But you might ask what is the use of depriving myself? How will me having less make any difference for those who have nothing at all?

Like fasting, or Lent more generally, it’s to reorient our hearts and compassion towards those whose realities are much different than our own. In a way we are in a very limited respect stooping down and entering into a world and life unlike ours so that we might more fully and accurately consider what the Lord would ask of us in terms of supporting meaningful and transformative change for those who are unable to change their circumstances by their own effort. Even if we are unable to give of ourselves, of our time, and of our talent we ought not to neglect the power of prayer to work in the world. Giving ourselves to prayer is foundational to the work of the kingdom among the poorest of the poor.

There are many good and important initatives that you might consider supporting. Including World Relief, I-61 Ministries, and Word Made Flesh. These groups encourage relationship building with those  whom they are ministering to. Building lasting relationships congregation to congregation I think is so key and essential to really developing a heart and sustaining interests in the least of these. For as much as you can minister and provide for them, they can minister and provide for you.

If you are creation-care minded you might consider supporting the work of the Evangelical Environmental Network (EEN). EEN is partnering with New Vision Renewable Energy to build a long term relationship with Eagles Relief and Development in Malawi and MOPAWI in rural Honduras. Our hope is to provide church to church innovative solutions for energy, water, discipleship equipping, and business based development. You can click here to learn more.

You might consider fasting from your energy, water, and light needs so that you can be even more generous in your giving this Lent. Learn more about some of EEN’s Lent resources by clicking here.

Justice + Evangelism

So I’ve been thinking about the links between evangelism and justice. These two missional focal points have long divided Protestants in the U.S. into Mainline and Evangelical camps. They also carry their own theological weight, momentum, and history exacerbated by politics and culture.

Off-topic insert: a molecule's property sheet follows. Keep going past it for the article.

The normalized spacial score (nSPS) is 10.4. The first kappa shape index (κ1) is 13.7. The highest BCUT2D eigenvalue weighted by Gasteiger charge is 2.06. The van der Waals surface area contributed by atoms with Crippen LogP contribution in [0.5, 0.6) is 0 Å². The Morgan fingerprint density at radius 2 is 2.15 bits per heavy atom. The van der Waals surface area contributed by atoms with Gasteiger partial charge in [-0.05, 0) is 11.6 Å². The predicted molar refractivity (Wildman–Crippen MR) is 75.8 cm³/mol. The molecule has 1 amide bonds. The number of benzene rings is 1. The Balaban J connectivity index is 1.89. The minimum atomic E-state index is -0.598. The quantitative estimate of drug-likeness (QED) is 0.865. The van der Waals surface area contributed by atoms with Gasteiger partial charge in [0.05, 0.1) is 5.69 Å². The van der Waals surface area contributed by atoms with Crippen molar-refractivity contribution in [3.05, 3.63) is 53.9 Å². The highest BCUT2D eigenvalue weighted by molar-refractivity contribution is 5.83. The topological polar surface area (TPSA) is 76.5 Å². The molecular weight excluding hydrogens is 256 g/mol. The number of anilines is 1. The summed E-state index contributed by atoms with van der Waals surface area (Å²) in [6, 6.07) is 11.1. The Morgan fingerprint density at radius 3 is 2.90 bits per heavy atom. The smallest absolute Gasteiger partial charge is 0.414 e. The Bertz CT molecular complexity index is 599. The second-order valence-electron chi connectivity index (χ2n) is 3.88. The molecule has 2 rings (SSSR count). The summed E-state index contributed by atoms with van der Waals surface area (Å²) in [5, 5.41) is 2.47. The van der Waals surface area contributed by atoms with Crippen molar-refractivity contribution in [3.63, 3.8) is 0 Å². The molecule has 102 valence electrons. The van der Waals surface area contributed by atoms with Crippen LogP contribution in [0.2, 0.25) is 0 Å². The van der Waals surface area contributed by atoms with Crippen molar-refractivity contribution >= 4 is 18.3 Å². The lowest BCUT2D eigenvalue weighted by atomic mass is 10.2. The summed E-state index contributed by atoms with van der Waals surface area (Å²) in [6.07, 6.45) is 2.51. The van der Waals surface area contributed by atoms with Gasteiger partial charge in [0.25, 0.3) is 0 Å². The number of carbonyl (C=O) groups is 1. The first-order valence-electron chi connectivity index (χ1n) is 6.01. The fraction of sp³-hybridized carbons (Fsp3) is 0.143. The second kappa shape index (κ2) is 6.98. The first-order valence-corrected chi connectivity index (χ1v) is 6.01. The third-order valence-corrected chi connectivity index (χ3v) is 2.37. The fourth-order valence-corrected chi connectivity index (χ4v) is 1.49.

But what unites them? What ought to unite them?

Two things come to mind. Sin and Jesus.

On Sin

The reality of sin cover issues of justice and evangelism. Sin is what separates us from a loving God. Sin is what manifests itself in the wrongs of our day. Sins of commission and omission infuse both the life of the individual and the injustices at the center of the ills of our day. Even when sin is not as direct, we have original sin to contend with and its impact on a fallen world. Sin is individual, corporate/communal, judicial, institutional, and systemic.

Identifying the role of sin is central to the mission of the church. Discernment of sin begins at home. Meaning discernment of sin begins with me and within the body of Christ, but extends to Christian understandings of the brokenness and injustice alive in the world today.

On Jesus

The death and physical resurrection of Jesus is central to our understanding of evangelism and justice. Jesus died to reconcile sinners to God. Salvation is offered freely, but salvation is also the beginning of the new creation.

Photo by Greg Foster used through flickr creative commons

Photo by Greg Foster used through flickr creative commons

Consider this quote from Billy Graham:

The greatest need in the world is the transformation of human nature. We need a new heart that will not have lust and greed and hate in it. We need a heart filled with love and peace and joy. That is why Jesus came into the world. He died on the Cross to make peace, between us and God, and to change us from within by His Spirit. He can change you, if you will turn to Him in repentance and faith.

Salvation begins the process of transformation of human nature. Jesus was the first fruits of new creation and that new creation and sanctification extends to all realms of life. Because the realm and reign of Jesus extends to all things, it involves the overturning of injustice as well.

The good news is really radical. It is the start of a new life in Christ. That life extends itself to reflect the Son in all the realms of life. While active, it also waits for the final restoration of all things. It waits for the return of the Son, when heaven and earth are reunited, judgement is given, and sin, sorrow, weeping, and death are no more.

Justice + Evangelism 

Justice opens new avenues and dimensions for evangelism and evangelism focuses the shape and mission of justice. The gospels ultimately unite both justice and evangelism.

To the poor, the marginalized, the brokenhearted,  and wronged, the justice and mercy of God found in Jesus Christ is good news.

Reflections on Billy Graham

Evangelicals would be better off developing new habits and ways to actually help others understand the vast depth, beauty, and dimensions of the gospel. We can’t just rely on the politics of the recent past to guide our engagement with the culture at large. A recent work trip helped drive this point home.

I recently visited the Billy Graham Library in Charlotte, NC. What struck me is how God used this man and a real team of Christians to help spread and advance the gospel within the U.S. and around the world. Here was an ordinary group of Christians with a real passion to reach others.